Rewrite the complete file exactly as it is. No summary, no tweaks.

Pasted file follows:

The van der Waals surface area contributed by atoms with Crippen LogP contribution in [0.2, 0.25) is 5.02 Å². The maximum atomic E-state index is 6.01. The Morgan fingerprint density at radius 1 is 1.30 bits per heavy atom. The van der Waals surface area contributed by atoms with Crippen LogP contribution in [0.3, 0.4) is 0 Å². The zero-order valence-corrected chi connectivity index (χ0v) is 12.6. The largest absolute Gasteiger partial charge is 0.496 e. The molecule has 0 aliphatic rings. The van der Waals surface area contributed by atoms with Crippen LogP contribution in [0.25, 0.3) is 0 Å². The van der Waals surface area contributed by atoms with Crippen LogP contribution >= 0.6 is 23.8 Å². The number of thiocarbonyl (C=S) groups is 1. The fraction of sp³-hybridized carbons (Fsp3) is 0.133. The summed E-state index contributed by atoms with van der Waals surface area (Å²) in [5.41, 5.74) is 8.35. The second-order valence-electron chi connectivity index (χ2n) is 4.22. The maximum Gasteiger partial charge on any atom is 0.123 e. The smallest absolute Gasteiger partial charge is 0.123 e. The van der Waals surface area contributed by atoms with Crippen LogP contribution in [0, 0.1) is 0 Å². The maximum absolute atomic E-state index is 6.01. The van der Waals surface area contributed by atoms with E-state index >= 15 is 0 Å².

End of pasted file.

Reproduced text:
The van der Waals surface area contributed by atoms with Crippen LogP contribution in [0.2, 0.25) is 5.02 Å². The maximum atomic E-state index is 6.01. The Morgan fingerprint density at radius 1 is 1.30 bits per heavy atom. The van der Waals surface area contributed by atoms with Crippen LogP contribution in [0.3, 0.4) is 0 Å². The zero-order valence-corrected chi connectivity index (χ0v) is 12.6. The largest absolute Gasteiger partial charge is 0.496 e. The molecule has 0 aliphatic rings. The van der Waals surface area contributed by atoms with Crippen LogP contribution in [0.25, 0.3) is 0 Å². The van der Waals surface area contributed by atoms with Crippen LogP contribution >= 0.6 is 23.8 Å². The number of thiocarbonyl (C=S) groups is 1. The fraction of sp³-hybridized carbons (Fsp3) is 0.133. The summed E-state index contributed by atoms with van der Waals surface area (Å²) in [5.41, 5.74) is 8.35. The second-order valence-electron chi connectivity index (χ2n) is 4.22. The maximum Gasteiger partial charge on any atom is 0.123 e. The smallest absolute Gasteiger partial charge is 0.123 e. The van der Waals surface area contributed by atoms with Crippen LogP contribution in [0, 0.1) is 0 Å². The maximum absolute atomic E-state index is 6.01. The van der Waals surface area contributed by atoms with E-state index >= 15 is 0 Å².